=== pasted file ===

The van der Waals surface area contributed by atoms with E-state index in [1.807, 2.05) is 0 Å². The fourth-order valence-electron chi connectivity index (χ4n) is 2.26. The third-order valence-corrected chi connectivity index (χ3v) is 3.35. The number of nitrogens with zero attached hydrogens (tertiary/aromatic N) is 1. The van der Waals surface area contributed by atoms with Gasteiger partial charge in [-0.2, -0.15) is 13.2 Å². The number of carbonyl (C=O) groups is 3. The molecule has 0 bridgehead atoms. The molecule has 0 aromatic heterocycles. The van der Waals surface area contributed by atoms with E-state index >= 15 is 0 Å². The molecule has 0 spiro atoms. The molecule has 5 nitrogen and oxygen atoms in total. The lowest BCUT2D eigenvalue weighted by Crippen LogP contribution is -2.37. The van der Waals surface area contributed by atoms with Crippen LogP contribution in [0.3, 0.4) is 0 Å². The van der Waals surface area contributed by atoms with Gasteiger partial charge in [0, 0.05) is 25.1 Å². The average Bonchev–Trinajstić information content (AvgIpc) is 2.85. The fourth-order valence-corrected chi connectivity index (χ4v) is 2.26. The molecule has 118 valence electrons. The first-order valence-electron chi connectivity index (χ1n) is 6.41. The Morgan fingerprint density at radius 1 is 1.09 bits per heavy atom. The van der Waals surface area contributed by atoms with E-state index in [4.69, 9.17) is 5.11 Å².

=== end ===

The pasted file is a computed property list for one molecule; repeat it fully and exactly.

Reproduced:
The van der Waals surface area contributed by atoms with E-state index in [1.807, 2.05) is 0 Å². The fourth-order valence-electron chi connectivity index (χ4n) is 2.26. The third-order valence-corrected chi connectivity index (χ3v) is 3.35. The number of nitrogens with zero attached hydrogens (tertiary/aromatic N) is 1. The van der Waals surface area contributed by atoms with Gasteiger partial charge in [-0.2, -0.15) is 13.2 Å². The number of carbonyl (C=O) groups is 3. The molecule has 0 bridgehead atoms. The molecule has 0 aromatic heterocycles. The van der Waals surface area contributed by atoms with E-state index >= 15 is 0 Å². The molecule has 0 spiro atoms. The molecule has 5 nitrogen and oxygen atoms in total. The lowest BCUT2D eigenvalue weighted by Crippen LogP contribution is -2.37. The van der Waals surface area contributed by atoms with Crippen LogP contribution in [0.3, 0.4) is 0 Å². The van der Waals surface area contributed by atoms with Gasteiger partial charge in [0, 0.05) is 25.1 Å². The average Bonchev–Trinajstić information content (AvgIpc) is 2.85. The fourth-order valence-corrected chi connectivity index (χ4v) is 2.26. The molecule has 118 valence electrons. The first-order valence-electron chi connectivity index (χ1n) is 6.41. The Morgan fingerprint density at radius 1 is 1.09 bits per heavy atom. The van der Waals surface area contributed by atoms with E-state index in [4.69, 9.17) is 5.11 Å².